UBS has launched a campaign to persuade shareholders to accept a multi-billion franc foreign investment rescue package, but warned of rocky times ahead.This content was published on January 11, 2008 - 17:09
Stakeholders at Switzerland's largest bank will vote on February 27 whether to accept SFr13 billion ($11.8 billion) from Singapore and the Middle East after suffering huge subprime losses.
UBS issued a letter to shareholders on Friday explaining why the bank wrote off SFr4.2 billion last October and a further SFr11.3 billion two months later as the United States mortgage market went into meltdown.
The letter, signed by chairman Marcel Ospel and chief executive Marcel Rohner, then set out the case for taking the emergency funding despite offering generous terms of repayment and diluting shares.
Late last year, some shareholder groups hinted at a rebellion and demanded a full account of the bank's risk taking procedures before the crisis struck.
Bank Sarasin analyst Rainer Skierka said UBS was attempting to "build bridges" with discontented smaller shareholders in Switzerland who had been forced to read about the bank's problems in newspapers last year.
"If these thousands of retail shareholders get worried then it adds further negative sentiment to the bank," he told swissinfo.
The bank strongly hinted that rejecting the deal would not only weaken its reputation but also leave it exposed if conditions deteriorated further.
"During 2008, the environment for financial markets, especially in the US, is uncertain, and we need to manage through this period from a position of financial strength," the letter stated.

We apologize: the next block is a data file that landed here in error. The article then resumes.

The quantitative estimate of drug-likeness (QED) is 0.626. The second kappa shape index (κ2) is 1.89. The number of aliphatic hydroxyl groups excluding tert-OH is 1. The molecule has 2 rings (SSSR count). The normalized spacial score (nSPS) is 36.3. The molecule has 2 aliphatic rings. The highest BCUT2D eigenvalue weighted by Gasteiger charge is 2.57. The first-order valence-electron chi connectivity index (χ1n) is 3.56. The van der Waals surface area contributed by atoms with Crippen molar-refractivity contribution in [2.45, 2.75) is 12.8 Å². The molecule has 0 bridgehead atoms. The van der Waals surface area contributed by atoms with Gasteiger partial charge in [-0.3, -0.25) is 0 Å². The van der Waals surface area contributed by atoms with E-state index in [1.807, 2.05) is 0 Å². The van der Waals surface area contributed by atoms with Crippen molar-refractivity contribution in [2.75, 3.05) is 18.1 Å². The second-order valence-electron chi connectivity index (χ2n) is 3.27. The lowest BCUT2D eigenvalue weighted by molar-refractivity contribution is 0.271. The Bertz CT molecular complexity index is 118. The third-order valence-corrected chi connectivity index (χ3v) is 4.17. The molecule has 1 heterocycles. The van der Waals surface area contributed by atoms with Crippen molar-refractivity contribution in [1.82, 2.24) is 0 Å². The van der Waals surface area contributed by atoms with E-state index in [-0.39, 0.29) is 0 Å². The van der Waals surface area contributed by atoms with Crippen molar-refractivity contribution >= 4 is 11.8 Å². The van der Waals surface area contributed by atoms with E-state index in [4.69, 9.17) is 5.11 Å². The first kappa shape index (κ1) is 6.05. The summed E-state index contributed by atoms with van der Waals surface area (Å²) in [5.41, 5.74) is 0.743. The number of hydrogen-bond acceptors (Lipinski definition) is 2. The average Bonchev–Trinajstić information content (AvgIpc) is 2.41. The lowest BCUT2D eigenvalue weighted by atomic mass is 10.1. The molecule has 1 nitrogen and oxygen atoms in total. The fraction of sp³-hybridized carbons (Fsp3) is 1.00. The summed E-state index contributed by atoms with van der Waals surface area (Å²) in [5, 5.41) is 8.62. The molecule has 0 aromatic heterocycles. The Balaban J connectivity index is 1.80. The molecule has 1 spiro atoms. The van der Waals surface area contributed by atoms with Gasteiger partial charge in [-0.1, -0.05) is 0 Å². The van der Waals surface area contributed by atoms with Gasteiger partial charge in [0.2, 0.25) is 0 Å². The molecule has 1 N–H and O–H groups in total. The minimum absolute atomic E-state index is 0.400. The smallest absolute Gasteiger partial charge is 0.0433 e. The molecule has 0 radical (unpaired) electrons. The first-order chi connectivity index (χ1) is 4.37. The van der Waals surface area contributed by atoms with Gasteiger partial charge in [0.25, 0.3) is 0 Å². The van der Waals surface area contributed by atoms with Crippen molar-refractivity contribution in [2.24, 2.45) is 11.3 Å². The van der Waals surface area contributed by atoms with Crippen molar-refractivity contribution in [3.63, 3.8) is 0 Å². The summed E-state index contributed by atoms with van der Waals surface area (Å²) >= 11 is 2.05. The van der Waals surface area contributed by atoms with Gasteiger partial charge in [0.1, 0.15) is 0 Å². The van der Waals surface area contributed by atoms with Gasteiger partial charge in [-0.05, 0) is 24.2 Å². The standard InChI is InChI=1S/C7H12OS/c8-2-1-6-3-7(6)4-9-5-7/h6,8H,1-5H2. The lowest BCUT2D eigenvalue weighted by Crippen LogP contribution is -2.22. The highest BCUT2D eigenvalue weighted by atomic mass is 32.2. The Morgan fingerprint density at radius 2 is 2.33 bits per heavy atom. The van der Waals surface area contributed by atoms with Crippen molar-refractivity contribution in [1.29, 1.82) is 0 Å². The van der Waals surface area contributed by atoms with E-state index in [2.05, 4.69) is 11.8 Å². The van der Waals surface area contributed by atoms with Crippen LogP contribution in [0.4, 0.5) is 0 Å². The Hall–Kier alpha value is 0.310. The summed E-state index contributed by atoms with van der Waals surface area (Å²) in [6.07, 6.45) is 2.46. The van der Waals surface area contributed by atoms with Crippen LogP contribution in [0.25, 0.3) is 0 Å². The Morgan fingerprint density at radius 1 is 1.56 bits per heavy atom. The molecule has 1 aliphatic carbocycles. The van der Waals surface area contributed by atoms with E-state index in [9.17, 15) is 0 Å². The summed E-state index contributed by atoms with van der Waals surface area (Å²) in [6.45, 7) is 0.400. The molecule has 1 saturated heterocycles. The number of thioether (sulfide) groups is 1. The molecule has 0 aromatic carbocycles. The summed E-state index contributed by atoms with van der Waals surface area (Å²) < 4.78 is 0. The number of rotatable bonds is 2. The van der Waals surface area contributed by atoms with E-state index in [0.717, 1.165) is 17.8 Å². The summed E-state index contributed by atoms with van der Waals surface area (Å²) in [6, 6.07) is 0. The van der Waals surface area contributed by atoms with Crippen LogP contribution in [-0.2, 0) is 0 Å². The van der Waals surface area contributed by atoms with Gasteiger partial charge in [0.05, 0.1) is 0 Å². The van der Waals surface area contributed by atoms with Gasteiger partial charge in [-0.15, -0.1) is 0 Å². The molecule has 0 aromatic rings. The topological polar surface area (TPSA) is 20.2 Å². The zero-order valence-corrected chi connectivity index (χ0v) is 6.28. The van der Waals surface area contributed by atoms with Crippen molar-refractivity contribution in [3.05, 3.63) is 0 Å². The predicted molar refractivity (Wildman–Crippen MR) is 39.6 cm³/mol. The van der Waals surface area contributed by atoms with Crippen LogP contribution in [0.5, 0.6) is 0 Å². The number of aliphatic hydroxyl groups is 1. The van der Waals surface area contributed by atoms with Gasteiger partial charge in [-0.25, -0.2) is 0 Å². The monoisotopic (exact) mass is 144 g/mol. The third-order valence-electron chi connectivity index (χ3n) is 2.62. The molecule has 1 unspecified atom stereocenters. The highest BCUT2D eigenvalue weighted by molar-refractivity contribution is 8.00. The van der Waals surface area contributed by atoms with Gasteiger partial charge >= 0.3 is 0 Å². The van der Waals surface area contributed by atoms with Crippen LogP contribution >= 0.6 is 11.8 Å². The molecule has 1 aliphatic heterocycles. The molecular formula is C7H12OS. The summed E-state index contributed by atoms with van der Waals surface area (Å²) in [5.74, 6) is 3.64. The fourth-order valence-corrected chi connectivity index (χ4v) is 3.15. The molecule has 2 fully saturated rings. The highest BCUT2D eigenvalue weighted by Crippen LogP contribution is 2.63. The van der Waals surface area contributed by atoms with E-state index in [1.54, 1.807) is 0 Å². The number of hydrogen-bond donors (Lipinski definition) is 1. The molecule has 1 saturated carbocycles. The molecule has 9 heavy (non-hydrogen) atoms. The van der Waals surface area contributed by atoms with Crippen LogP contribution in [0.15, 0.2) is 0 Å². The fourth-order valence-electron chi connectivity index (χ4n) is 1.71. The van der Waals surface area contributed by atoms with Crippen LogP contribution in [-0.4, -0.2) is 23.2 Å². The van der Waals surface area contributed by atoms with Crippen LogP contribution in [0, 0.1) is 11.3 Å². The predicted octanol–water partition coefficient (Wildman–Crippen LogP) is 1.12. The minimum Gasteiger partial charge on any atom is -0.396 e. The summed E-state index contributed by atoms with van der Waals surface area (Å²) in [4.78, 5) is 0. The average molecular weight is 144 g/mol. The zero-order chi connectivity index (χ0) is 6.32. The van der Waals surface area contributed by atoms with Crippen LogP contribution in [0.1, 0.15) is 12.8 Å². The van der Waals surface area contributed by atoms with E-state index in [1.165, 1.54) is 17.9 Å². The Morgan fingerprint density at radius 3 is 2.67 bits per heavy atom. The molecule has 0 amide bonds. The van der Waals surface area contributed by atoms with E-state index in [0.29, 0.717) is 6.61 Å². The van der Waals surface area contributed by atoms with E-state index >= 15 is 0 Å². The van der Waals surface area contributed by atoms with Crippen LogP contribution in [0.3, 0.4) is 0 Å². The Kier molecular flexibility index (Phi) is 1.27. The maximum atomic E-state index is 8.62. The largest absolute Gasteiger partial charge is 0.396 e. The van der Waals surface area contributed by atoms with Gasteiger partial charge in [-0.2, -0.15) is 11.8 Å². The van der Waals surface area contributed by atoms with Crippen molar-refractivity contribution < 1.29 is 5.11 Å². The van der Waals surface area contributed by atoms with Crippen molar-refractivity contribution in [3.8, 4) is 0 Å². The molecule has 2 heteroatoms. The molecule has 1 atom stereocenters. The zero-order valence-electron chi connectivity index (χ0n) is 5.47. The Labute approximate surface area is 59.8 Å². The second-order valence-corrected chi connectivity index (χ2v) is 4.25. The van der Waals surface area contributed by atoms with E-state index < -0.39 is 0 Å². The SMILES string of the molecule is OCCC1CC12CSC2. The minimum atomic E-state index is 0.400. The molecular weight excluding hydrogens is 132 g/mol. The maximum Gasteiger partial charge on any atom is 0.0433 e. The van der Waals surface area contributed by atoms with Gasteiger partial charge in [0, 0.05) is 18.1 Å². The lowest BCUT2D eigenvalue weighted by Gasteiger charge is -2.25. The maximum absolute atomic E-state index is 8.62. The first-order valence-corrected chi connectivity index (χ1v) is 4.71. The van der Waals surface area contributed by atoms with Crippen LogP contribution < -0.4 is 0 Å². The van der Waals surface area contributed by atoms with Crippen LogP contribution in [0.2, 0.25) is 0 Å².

The bank added that it could not, at this time, accurately predict how the financial markets would develop during the year or the effect on its outstanding $29 billion exposure to subprime related investments.
"However, we are confident that, after the proposed capital improvement, our capital position would remain strong even if the conditions in the US housing market were to continue to deteriorate to levels below those that are currently anticipated."
Shareholders should not be concerned at giving the Singapore government a nine per cent in the bank as part of the deal, according to Roman Scott, based in the city-state as managing director of investment advisory firm Calamander Group.
"There is a rising sensitivity in the West about sovereign funds as everyone knows there is a government sitting behind them. But there is no talk in the region of a deep, dark political strategy to take UBS over or to influence their board or strategy - it is seen as a smart opportunistic investment on excellent terms," he told swissinfo.
"Singapore does not need ownership of the biggest wealth managers to boost its ambitions of becoming a wealth management centre that rivals Switzerland - it has already happened. The Singapore government has stakes in other banks too, so it does not make much of a difference."
swissinfo, Matthew Allen in Zurich
UBS endured a stormy 2007, starting with the collapse of its hedge fund Dillon Read Capital management. Two months after that, in July, chief executive Peter Wuffli abruptly departed without clear explanation.
In October of last year, UBS said it would cut 1,500 jobs in its investment banking arm, including its head Huw Jenkins. UBS chief financial officer, Clive Standish, also left at the same time.
Later that month the bank announced it was writing off SFr4.2 billion on subprime losses and SFr726 million pre-tax loss for the third quarter – the first quarterly loss in nine years.
In December, UBS said another $10 billion (SFr11.3 billion) would be written off as the US subprime crisis deepened.
The Government of Singapore Investment Corporation (GIC) is a global investment management company established in 1981 to manage Singapore's foreign reserves.
It has negotiated a SFr11 billion investment of UBS mandatory convertible notes with a 9% coupon that will convert into a 9% stake in the bank within two years.
GIC also has stakes in a number of other financial institutions, both domestic and foreign banks such as Standard Chartered Bank, Barclays Bank and Merrill Lynch.
The other unnamed investor from the Middle East proposes an investment in UBS of SFr2 billion. UBS shareholders will vote on the combined deal in February.
This article was automatically imported from our old content management system. If you see any display errors, please let us know: email@example.com